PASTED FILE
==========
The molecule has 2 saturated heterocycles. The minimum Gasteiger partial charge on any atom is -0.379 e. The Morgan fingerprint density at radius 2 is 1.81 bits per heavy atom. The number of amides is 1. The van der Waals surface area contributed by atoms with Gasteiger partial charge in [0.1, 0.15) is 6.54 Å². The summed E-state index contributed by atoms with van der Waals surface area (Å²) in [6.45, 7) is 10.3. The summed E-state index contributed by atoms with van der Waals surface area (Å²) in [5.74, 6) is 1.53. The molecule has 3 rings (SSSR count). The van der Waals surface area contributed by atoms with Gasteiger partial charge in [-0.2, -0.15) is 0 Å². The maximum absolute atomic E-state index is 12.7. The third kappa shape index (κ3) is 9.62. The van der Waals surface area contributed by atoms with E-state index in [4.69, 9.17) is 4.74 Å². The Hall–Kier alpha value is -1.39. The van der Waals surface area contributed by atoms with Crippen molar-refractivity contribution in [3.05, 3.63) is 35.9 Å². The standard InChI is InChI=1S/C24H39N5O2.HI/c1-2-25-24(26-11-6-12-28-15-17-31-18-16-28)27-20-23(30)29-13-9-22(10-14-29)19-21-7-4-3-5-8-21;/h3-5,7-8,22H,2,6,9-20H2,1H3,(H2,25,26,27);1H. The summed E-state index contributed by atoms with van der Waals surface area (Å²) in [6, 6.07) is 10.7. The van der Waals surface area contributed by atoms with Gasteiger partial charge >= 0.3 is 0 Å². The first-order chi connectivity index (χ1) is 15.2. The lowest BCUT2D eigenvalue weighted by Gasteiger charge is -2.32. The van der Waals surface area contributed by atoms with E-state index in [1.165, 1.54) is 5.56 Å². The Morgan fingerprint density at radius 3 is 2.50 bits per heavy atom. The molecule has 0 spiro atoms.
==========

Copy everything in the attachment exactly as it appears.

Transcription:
The molecule has 2 saturated heterocycles. The minimum Gasteiger partial charge on any atom is -0.379 e. The Morgan fingerprint density at radius 2 is 1.81 bits per heavy atom. The number of amides is 1. The van der Waals surface area contributed by atoms with Gasteiger partial charge in [0.1, 0.15) is 6.54 Å². The summed E-state index contributed by atoms with van der Waals surface area (Å²) in [6.45, 7) is 10.3. The summed E-state index contributed by atoms with van der Waals surface area (Å²) in [5.74, 6) is 1.53. The molecule has 3 rings (SSSR count). The van der Waals surface area contributed by atoms with Gasteiger partial charge in [-0.2, -0.15) is 0 Å². The maximum absolute atomic E-state index is 12.7. The third kappa shape index (κ3) is 9.62. The van der Waals surface area contributed by atoms with E-state index in [4.69, 9.17) is 4.74 Å². The Hall–Kier alpha value is -1.39. The van der Waals surface area contributed by atoms with Crippen molar-refractivity contribution in [3.05, 3.63) is 35.9 Å². The standard InChI is InChI=1S/C24H39N5O2.HI/c1-2-25-24(26-11-6-12-28-15-17-31-18-16-28)27-20-23(30)29-13-9-22(10-14-29)19-21-7-4-3-5-8-21;/h3-5,7-8,22H,2,6,9-20H2,1H3,(H2,25,26,27);1H. The summed E-state index contributed by atoms with van der Waals surface area (Å²) in [6, 6.07) is 10.7. The van der Waals surface area contributed by atoms with Gasteiger partial charge >= 0.3 is 0 Å². The first-order chi connectivity index (χ1) is 15.2. The lowest BCUT2D eigenvalue weighted by Gasteiger charge is -2.32. The van der Waals surface area contributed by atoms with E-state index in [1.165, 1.54) is 5.56 Å². The Morgan fingerprint density at radius 3 is 2.50 bits per heavy atom. The molecule has 0 spiro atoms.